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The Vermont Studio Center in 2006.

After the fellowship, my forward progress stopped, and a different path began. I got engaged, married, and had two kids. I loved (and still do) my family, but the grind consumed the hours in my day. Writing became a daily fantasy instead of a concrete goal to be achieved. Mid-life crisis or not, responsibilities superseded my own selfish dreams.

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Then in March 2015, my cell phone rang during a reading lesson.

“I got in a car accident. I can’t get a hold of your mom. Can you call her?”

“Sure Pop.”

And that was it, the last conversation I had with my father. Fast forward to two weeks later, IV drips, different doctors coming in to say he had a 50/50 chance of survival. The last night with the last doctor stating they had one more option to try: one last medical intervention. The angry, sad voices rising, the last horrific words spoken to my family, and the quiet. The next two months proved to be a whirlwind. The funeral, my mom’s descent into madness and the end of the school year, pushed me into a different direction in life. A car accident and two weeks of battling health complications ended my father’s physical life in this world. What did he have to show for it? I began to think of my own life. If everything changed in an instant, would this be deemed a life well-lived?

I liked my job, the students, and the steady income. But was a life spent saying no to your dreams a life well-spent? Of course not! People often say that the mid-life crisis can change your existence and I believe that is an underrated statement. So, I decided to make a change and stop pushing off my dreams.

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I sat down with my husband and talked through my options. On top of my regular job, I had a part-time adjunct faculty job that needed full-time employees. Although there’d be a pay cut working for a nonprofit university, it would be worth it as the position had fluid work hours and I could pursue my dream while taking care of the kids. We discussed the gritty details of our bills; the kids’ needs, and everyday living expenses. The ultimate fear of letting down my family took hold. What if we lost our house? What if I’m not a good writer and I’m wasting my time? He hugged me. If you can make it work, do it.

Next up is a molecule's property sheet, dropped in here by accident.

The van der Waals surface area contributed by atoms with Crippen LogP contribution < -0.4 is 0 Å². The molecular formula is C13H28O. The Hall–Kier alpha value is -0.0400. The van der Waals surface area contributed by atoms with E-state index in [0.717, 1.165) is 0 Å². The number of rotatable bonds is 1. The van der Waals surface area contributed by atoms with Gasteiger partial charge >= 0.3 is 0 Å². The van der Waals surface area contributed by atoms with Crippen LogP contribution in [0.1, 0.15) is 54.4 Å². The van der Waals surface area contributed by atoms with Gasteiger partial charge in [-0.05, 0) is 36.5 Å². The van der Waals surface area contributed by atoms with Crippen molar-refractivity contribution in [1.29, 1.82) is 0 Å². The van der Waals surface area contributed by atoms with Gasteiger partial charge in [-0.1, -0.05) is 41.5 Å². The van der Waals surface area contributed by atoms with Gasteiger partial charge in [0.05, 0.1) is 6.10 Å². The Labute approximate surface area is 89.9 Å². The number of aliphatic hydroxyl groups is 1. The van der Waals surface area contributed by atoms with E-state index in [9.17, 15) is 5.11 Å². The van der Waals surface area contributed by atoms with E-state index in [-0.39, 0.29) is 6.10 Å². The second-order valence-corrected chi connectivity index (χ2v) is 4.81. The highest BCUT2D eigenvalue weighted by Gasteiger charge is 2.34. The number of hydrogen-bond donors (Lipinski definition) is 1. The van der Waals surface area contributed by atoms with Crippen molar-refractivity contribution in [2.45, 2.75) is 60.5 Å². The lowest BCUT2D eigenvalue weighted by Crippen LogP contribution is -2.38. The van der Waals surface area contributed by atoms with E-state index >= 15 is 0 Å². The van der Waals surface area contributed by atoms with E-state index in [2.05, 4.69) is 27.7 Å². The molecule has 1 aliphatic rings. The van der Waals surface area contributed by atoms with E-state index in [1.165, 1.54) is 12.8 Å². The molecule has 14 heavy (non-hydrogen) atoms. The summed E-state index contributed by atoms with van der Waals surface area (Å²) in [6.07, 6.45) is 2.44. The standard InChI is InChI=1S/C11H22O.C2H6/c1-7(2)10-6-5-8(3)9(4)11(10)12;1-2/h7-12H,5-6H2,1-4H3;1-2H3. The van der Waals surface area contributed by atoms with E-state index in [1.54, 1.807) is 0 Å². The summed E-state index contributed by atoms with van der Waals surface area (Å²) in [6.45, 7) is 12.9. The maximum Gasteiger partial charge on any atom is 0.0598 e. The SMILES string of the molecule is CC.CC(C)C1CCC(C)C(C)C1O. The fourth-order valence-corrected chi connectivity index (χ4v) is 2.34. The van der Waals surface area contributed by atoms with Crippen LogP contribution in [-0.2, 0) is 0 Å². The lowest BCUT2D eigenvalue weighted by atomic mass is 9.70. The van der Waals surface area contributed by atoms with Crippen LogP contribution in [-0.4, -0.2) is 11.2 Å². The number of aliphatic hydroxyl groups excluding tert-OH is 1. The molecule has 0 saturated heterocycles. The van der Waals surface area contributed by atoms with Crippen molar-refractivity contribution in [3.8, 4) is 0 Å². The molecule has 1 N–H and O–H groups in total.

I called my manager and she approved the full-time position. I sat, prayed, cried, wished, and dreamed. And I leapt. Although my income has decreased, I now have the flexibility I need.

After the first year of grieving, life settled down. I began pitching free publications and landed a few writing gigs. They were small, but each opportunity gave me a confidence boost. My friend that works for a local government organization helped me obtain a contracted grant-writing position. I hired a part-time writing coach who helped with creating a specific, outlined path to follow. I took a creative writing course to sharpen my skills and have made steady progress with a nonfiction short story. My freelance website is nearly complete. I’ve even enrolled in a freelance writing course specifically designed for a working mother with young children.

The dream is no longer deferred.

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I had kept my father’s advice close to my heart, but did not act on it for the longest time. These days, I see signs of his presence everywhere, a ladybug or a butterfly, reminding me to be happy, to keep going and to chase my dreams. It’s almost expected in society for a wife and mother to put herself last. Thankfully, I’ve always been different. Now, my greatest goal is to show my children that it can be done. Dreams are not only for dreaming, they are made for living.

 

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This is the story of L.L. Miguel

L.L. Miguel lives in Sacramento where she pursues creative writing. Growing up, she felt a strong urge to become a writer, but after reality set in, Miguel let her dreams fade in the background of her life. With the unexpected passing of her father, she forced herself to reevaluate and reorganize her life. She now has the best of many worlds where she can work from home, spend more quality time with her family, and most importantly, write. Although the transition has taken time, the fear of failure has changed into faith that everything will turn out fine. Miguel is an adventurous cook with a love of baking all types of cookies. Her next adventure lies in finding the perfect, lazy dog who will be her work companion during the day, who will act as a perfect sounding board for editing her work (usually filled with too many commas).

 

 

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This story first touched our hearts on November 7, 2018.

| Writer: L.L. Miguel | Editor: Colleen Walker |